News: News Archives
AAAS Staff Member Serves on Delegation
to Observe Murder Trial in Guatemala
A delegation of U.S. scientists investigating violent threats against the academic community in Guatemala presented their findings at a press conference in Guatemala today. The delegation conducted numerous interviews with scholars and Guatemalan government officials to evaluate attacks against research institutions, including social science think tanks, teams of forensic anthropologists and other scientists investigating human rights violations. "We are deeply troubled-attacks on Guatemalan scientific work continue, and threats to scientists lives are credible, while government officials claim to be powerless," said delegation member Patrick Ball, Deputy Director of AAAS's Science and Human Rights Program.
The delegation's visit coincided with the beginning of the trial of three military officers accused of masterminding the murder of Guatemalan anthropologist Myrna Mack. Twelve years after her brutal death, the case is finally moving toward a conclusive finding on the alleged involvement of senior commanders in the Guatemalan Army. For three years, Mack had documented mass killings and forcible removals of Mayan communities. Many believed that the Guatemalan Army was responsible for the violence, and later research verified Mack's analysis. On September 11, 1990 Myrna Mack was stabbed 27 times outside of her office in Guatemala City.
"For eleven years before the attacks on the US, 9-11 meant for many of us another kind of political violencethe murder of Myrna Mack. We are here to urge the Guatemalan government both to do justice in the Mack case and to stop the ongoing violence against our colleagues Matilde Gonzales, Clara Arenas, and Orlando Blanco," said delegation member Professor Carol Smith, Chair of the Department of Anthropology at the University of California-Davis and member of the Latin American Studies Association (LASA).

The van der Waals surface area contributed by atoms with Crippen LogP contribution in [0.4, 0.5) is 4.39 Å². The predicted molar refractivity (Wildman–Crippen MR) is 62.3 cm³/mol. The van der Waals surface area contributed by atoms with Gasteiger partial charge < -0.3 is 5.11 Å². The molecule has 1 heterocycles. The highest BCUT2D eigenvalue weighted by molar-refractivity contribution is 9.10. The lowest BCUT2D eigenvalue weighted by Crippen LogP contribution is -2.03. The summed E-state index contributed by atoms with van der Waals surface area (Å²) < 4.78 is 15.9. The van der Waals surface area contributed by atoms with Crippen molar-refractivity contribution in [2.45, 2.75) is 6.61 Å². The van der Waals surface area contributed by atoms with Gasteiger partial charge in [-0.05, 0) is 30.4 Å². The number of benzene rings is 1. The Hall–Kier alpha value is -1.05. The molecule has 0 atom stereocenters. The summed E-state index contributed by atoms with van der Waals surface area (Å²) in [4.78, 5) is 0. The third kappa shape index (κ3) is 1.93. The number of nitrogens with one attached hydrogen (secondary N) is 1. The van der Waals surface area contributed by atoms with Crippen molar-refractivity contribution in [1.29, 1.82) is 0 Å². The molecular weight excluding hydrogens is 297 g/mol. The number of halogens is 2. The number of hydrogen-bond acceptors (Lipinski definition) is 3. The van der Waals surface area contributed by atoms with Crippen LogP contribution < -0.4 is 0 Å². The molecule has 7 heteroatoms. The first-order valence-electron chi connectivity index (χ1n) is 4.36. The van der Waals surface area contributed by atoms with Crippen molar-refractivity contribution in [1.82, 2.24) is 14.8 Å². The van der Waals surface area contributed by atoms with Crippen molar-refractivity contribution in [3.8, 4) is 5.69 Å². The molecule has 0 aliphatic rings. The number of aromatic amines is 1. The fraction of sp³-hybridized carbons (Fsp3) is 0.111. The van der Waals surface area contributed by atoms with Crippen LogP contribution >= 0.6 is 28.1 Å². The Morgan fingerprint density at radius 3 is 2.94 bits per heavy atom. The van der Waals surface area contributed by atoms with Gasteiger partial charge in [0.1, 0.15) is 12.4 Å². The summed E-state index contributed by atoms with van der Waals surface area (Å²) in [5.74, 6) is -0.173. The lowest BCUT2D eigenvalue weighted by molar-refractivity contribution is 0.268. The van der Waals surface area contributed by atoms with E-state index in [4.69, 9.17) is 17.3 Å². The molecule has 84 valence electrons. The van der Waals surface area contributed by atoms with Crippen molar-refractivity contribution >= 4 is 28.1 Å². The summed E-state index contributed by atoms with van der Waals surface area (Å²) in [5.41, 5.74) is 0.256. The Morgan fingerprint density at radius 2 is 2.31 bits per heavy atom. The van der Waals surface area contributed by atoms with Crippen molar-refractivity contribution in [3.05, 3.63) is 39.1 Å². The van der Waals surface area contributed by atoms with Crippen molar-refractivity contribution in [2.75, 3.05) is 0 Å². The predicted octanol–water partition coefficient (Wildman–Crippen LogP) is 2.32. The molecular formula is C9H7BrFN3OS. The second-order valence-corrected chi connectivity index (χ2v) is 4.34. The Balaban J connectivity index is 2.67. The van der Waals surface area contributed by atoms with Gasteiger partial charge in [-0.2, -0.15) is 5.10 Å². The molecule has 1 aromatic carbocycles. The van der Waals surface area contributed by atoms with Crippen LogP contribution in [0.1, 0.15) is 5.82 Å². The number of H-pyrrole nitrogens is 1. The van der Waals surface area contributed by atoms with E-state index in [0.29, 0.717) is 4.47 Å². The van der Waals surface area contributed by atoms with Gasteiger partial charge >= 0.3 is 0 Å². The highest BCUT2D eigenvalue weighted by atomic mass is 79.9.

As the Mack case has come to trial, new threats against social scientists have emerged. In the past six months, the Guatemalan Association for the Advancement of Social Science (AVANCSO) and the International Center for Human Rights Research (CIIDH) have suffered anonymous threats against their researchers and searches and thefts from their facilities. Anthropologists working with the Center for Forensic Anthropology and Applied Sciences (CAFCA) and the Foundation for Forensic Anthropology (FAFG) have received repeated death threats this year. "The continuation of their work under threats against their lives is impressive evidences of the importance of scientific investigation during this crucial period," said delegation member Professor June Nash from the Department of Anthropology, City University of New York, representing the American Anthropological Association (AAA).
As an anthropologist, Mack studied people from Guatemala's indigenous Mayan communities affected by the civil war. The Guatemalan army saw these displaced persons as guerrilla collaborators, and responded to their efforts to live outside of military control with bombing campaigns and forced political re-education of those they could capture. In 1990, the refugees published a statement to the press protesting the bombings and requesting their human rights to live, travel and resettle in peace. Four days later, Mack was assassinated.
In addition to Dr. Nash (representing the AAA), Dr. Smith (representing LASA) and Dr. Ball (representing AAAS), the delegation included Dr. Amy Ross (Department of Geography, University of Georgia, representing the American Association of Geographers), Dr. Charles Hale (Department of Anthropology, University of Texas-Austin, also representing LASA), and Dr. Beatriz Manz (Department of Anthropology, University of California-Berkeley, represnting the Guatemala Scholars Network). The delegation was sponsored by the Latin American Studies Association.
"Mack was a scientist, doing science in service of human rights, and she was killed for it," says Ball. "Now we hear about a new wave of assaults on scientists and scientific work. We in the scientific community must respond to situations like this; or the entire scientific enterprise will be in jeopardy."
11 September 2002